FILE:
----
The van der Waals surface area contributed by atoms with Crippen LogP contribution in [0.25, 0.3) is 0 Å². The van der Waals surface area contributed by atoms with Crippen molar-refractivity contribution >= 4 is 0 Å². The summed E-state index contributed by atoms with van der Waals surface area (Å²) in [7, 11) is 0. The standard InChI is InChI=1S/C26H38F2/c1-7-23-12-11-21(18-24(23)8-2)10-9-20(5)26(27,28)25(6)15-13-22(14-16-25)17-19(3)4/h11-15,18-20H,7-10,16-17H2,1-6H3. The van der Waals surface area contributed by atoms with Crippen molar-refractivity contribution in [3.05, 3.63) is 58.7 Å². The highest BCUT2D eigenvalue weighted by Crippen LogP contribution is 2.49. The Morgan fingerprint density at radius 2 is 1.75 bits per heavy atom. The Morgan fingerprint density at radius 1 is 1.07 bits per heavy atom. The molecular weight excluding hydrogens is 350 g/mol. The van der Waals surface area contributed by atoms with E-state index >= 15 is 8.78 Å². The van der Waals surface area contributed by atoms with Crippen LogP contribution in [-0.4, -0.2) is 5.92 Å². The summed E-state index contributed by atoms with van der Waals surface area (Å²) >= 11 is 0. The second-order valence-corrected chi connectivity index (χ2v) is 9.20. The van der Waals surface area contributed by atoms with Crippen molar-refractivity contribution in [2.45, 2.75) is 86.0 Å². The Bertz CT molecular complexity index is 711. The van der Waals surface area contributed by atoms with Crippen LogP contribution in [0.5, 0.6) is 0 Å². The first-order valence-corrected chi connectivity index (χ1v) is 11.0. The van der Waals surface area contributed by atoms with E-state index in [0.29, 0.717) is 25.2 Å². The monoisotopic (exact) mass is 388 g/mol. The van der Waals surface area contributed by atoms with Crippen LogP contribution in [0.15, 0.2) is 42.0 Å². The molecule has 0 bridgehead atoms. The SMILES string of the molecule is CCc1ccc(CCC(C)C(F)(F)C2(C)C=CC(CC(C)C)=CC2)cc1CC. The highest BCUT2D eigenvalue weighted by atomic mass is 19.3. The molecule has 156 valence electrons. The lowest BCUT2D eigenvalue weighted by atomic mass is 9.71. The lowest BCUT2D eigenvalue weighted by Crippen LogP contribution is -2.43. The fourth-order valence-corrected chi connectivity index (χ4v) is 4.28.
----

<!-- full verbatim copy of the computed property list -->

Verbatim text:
The van der Waals surface area contributed by atoms with Crippen LogP contribution in [0.25, 0.3) is 0 Å². The van der Waals surface area contributed by atoms with Crippen molar-refractivity contribution >= 4 is 0 Å². The summed E-state index contributed by atoms with van der Waals surface area (Å²) in [7, 11) is 0. The standard InChI is InChI=1S/C26H38F2/c1-7-23-12-11-21(18-24(23)8-2)10-9-20(5)26(27,28)25(6)15-13-22(14-16-25)17-19(3)4/h11-15,18-20H,7-10,16-17H2,1-6H3. The van der Waals surface area contributed by atoms with Crippen molar-refractivity contribution in [3.05, 3.63) is 58.7 Å². The highest BCUT2D eigenvalue weighted by Crippen LogP contribution is 2.49. The Morgan fingerprint density at radius 2 is 1.75 bits per heavy atom. The Morgan fingerprint density at radius 1 is 1.07 bits per heavy atom. The molecular weight excluding hydrogens is 350 g/mol. The van der Waals surface area contributed by atoms with E-state index >= 15 is 8.78 Å². The van der Waals surface area contributed by atoms with Crippen LogP contribution in [-0.4, -0.2) is 5.92 Å². The summed E-state index contributed by atoms with van der Waals surface area (Å²) >= 11 is 0. The second-order valence-corrected chi connectivity index (χ2v) is 9.20. The van der Waals surface area contributed by atoms with Crippen molar-refractivity contribution in [2.45, 2.75) is 86.0 Å². The Bertz CT molecular complexity index is 711. The van der Waals surface area contributed by atoms with Crippen LogP contribution in [0.5, 0.6) is 0 Å². The first-order valence-corrected chi connectivity index (χ1v) is 11.0. The van der Waals surface area contributed by atoms with E-state index in [0.29, 0.717) is 25.2 Å². The monoisotopic (exact) mass is 388 g/mol. The van der Waals surface area contributed by atoms with Crippen LogP contribution in [0.15, 0.2) is 42.0 Å². The molecule has 0 bridgehead atoms. The SMILES string of the molecule is CCc1ccc(CCC(C)C(F)(F)C2(C)C=CC(CC(C)C)=CC2)cc1CC. The highest BCUT2D eigenvalue weighted by atomic mass is 19.3. The molecule has 156 valence electrons. The lowest BCUT2D eigenvalue weighted by atomic mass is 9.71. The lowest BCUT2D eigenvalue weighted by Crippen LogP contribution is -2.43. The fourth-order valence-corrected chi connectivity index (χ4v) is 4.28.